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Published: 23:31 BST, 2 June 2015 | Updated: 23:44 BST, 2 June 2015
A photographer's stunning archive shines a spotlight on the most popular – and chic – hairstyles favoured by women in decades past.
Charles 'Teenie' Harris photographed the African American community in Pittsburgh, Pennsylvania from 1935 to 1975, and many of his black-and-white pictures beautifully showcase the ways in which these women wore their hair on a daily basis.
And unlike the effortless waves, and the quick and easy ‘just got out of bed’ simplicity favored by so many women today, the hairstyles highlighted in these images are wonderfully intricate and detailed, showing the care and attention that went into each woman’s appearance.
Retro locks: Among many other subjects, photographer Charles 'Teenie' Harris documented women's hairstyles in from 1937 to 1975
Looking good: Mr. Harris' close-ups of women's hairstyles show all the work that went into making such intricate coiffs
The late photographer documented much of city life during that period, capturing nearly 80,000 images of black urban America.
But while the the civil rights struggle was a major presence during the years in which he was active - and Mr. Harris covered the marches and demonstrations extensively - he also took pictures of some of the less monumental aspects of daily life.
His archive includes many photos of women that focus on their hair, from tightly-pinned curls to bouncy flips. He captured them at beauty salons, fashion shows, and society events throughout his long career.
The old-fashioned coifs look to be inspired by celebrities of the time like Bette Davis and Grace Kelly.
Capturing everything: The photographer documented all aspects of daily life for the African American community in Pittsburgh
Sign of the times: A member of the Pittsburgh community who knew Mr. Harris said that this work is important because 'hairstyles were a chronology of what women wore in those days'
Pop culture cues: The retro 'dos are representative of the day's trends, and look to be inspired by screen stars like Bette Davis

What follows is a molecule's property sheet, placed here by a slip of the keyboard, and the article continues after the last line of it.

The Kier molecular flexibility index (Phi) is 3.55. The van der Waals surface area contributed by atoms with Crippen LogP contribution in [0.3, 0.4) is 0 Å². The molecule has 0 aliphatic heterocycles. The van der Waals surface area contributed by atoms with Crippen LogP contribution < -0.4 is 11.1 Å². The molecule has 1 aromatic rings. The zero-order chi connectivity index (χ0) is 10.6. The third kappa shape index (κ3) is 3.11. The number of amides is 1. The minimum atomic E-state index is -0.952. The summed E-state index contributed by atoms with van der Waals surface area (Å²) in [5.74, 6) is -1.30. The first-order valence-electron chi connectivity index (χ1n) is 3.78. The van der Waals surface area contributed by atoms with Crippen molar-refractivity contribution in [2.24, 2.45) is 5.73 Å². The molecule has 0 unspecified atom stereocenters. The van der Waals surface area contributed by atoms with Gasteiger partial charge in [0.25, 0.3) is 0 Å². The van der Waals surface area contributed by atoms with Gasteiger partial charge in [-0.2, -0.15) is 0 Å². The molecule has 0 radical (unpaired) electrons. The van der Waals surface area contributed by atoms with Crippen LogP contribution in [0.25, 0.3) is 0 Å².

Style and beauty: Besides showcasing varying hairstyles, the pictures also capture the changing fashions of the time period
Mr. Harris' archive was purchased by the Carnegie Museum of Art in 2001, and the museum has since been working to catalog the images and identify its subjects.
The museum staff also interviewed members of the community who remembered Mr. Harris.
One of them said: 'Some of those photographs he did, ones especially at his studio [that] were not historically significant in that they were not historical events, but some of the people were significant, some of the outfits were significant, some of the hairstyles were a chronology of what women wore in those days, you know?'
Influential artwork: In 2001, Mr. Harris' photo archive was purchased by the Carnegie Museum of Art
Extensive portfolio: The museum is in the process of cataloging Mr. Harris' 8,000 photos, and is even trying to identify the people in them
Girls and guys: While women's hairstyles showed more variation, Mr. Harris also captured men's hairstyles of the day and photographed them at barber shops
Au natural: While most of the women in the photos wore their hair tightly curled and strictly styled (right), a few wore their locks more naturally (left)
The man of the moment: Mr. Harris himself, pictured, was a stylish man who also snapped famous figures like John F. Kennedy and Martin Luther King, Jr.
In a curators' statement, Charlene Foggie Barnett and Dr. Ralph Proctor added: 'Hair, like skin tone, directly points out the amalgam that is African American culture. We had to "work with" what we had; even though the same haircut, process, and style may be attempted from one person to another, a great variety of texture, length, color, and style is often the outcome.'
Mr. Harris, who was reportedly stylish himself, also snapped men having their hair cut in barber shops.
In addition to his work covering daily life and the civil rights movement, Mr. Harris photographed celebrities and politicians who visited Pittsburgh, including John F. Kennedy, Martin Luther King, Jr., Eleanor Roosevelt, Ray Charles, and Lena Horne.